OR WAIT null SECS
The human papillomavirus (HPV) vaccine is the key to a major public health victory, but the vaccine coverage has been less than effective. A report offers some answer to how parental intent has made an impact.
The human papillomavirus (HPV) vaccine has been a public health victory and some countries are close to making cervical cancer a thing of the past because of it. However, in the United States, the uptake of the vaccine is largely dependent on parents. A report that aims to quantify parental intentions to start and complete the HPV vaccine in the United States was published in the Lancet Public Health.1
Investigators did a cross-sectional study that used data from the adolescent component of the 2017-2018 National Immunization Survey. The study participants were parents or caregivers of US teenagers aged 13 to 17 years. The study’s primary outcome was the parent’s intent to vaccinate the teenager for HPV in the next year. The secondary outcomes were the prevalence of reasons that were given for the lack to either initiate or finish the HPV vaccine series and the relationship between being given a recommendation to vaccinate and the intent to initiate the HPV vaccine series.
The survey was completed by 82,297 parents or caregivers. Among their children, 30,558 were had received no HPV vaccine doses and 9073 had received only one HPV vaccine dose. Fifty-eight percent of the parents to unvaccinated children who also had data on parental intent said that they had no intention of initiating the vaccine. Among the parents who had initiated the series and had data on parental intent, 23.5% said that they did not intend to complete the HPV vaccine series.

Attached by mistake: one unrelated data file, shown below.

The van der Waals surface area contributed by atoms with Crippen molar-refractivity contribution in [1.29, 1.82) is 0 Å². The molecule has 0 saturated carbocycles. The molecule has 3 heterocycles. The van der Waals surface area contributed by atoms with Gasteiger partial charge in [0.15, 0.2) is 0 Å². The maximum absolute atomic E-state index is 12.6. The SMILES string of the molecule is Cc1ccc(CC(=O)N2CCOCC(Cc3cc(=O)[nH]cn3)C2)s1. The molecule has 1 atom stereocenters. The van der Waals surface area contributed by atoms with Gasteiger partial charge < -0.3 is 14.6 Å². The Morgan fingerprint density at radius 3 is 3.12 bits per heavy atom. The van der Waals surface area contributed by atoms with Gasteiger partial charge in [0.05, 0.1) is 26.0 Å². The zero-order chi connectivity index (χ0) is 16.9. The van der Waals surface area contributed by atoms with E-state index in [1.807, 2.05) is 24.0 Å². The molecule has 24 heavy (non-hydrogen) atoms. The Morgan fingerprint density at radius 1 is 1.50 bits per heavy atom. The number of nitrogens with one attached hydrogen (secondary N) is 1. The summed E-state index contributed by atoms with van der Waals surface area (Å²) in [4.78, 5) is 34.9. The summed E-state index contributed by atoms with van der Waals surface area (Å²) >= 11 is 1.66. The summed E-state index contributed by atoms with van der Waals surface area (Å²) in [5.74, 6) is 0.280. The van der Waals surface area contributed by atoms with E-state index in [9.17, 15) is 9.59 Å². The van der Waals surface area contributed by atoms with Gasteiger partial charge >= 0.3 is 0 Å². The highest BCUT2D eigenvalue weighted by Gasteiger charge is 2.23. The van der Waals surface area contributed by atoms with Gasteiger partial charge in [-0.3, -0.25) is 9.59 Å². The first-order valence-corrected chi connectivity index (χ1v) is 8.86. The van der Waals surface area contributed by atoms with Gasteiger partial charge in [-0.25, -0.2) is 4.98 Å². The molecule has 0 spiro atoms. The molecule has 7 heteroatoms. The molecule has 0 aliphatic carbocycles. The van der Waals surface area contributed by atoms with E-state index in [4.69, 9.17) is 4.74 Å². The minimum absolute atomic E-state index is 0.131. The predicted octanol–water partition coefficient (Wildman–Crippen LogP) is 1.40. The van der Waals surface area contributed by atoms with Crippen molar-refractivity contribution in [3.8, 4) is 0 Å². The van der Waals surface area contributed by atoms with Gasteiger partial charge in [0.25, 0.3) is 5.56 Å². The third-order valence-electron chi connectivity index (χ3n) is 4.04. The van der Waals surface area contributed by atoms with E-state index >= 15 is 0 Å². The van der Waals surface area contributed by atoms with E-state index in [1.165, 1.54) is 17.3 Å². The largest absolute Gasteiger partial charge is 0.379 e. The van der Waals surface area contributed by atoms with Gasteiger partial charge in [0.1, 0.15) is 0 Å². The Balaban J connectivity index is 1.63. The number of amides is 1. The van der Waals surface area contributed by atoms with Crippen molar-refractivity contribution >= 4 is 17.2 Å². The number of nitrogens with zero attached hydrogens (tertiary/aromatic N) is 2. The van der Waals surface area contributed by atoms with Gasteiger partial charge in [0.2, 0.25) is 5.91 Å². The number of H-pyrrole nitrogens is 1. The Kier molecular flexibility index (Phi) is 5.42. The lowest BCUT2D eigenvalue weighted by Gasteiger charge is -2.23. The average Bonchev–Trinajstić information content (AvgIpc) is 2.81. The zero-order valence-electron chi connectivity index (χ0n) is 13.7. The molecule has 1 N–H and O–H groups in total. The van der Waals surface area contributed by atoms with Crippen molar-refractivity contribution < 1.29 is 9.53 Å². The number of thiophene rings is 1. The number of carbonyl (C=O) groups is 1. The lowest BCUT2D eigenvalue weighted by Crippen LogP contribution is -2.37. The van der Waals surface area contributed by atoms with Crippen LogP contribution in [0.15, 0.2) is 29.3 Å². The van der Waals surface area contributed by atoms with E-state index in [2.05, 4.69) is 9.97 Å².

Among the reasons given for the lack of intent to initiate the HPV vaccine series was safety concerns (22.8%); a lack of recommendation from a health care provider (22.2%) was the most frequent reason given for parents who did not intend to finish the HPV vaccine series. Among the unvaccinated adolescents, 60.6% of the parents who had a recommendation from a health care provider and data available on parental intent had no intent to begin the HPV vaccine series.
The researchers concluded that a lack of parental intent to start and finish the HPV vaccine series remains a major public health concern in the United States. Two ways to improve the HPV vaccination coverage in the country should include targeting vaccine safety concerns as well as strong, clear recommendations from health care providers.
1. Sonawane K, Zhu Y, Montealegre JR, et al. Parental intent to initiate and complete the human papillomavirus vaccine series in the USA: a nationwide, cross-sectional survey. The Lancet Public Health. July 21, 2020. Epub ahed of print. doi:10.1016/s2468-2667(20)30139-0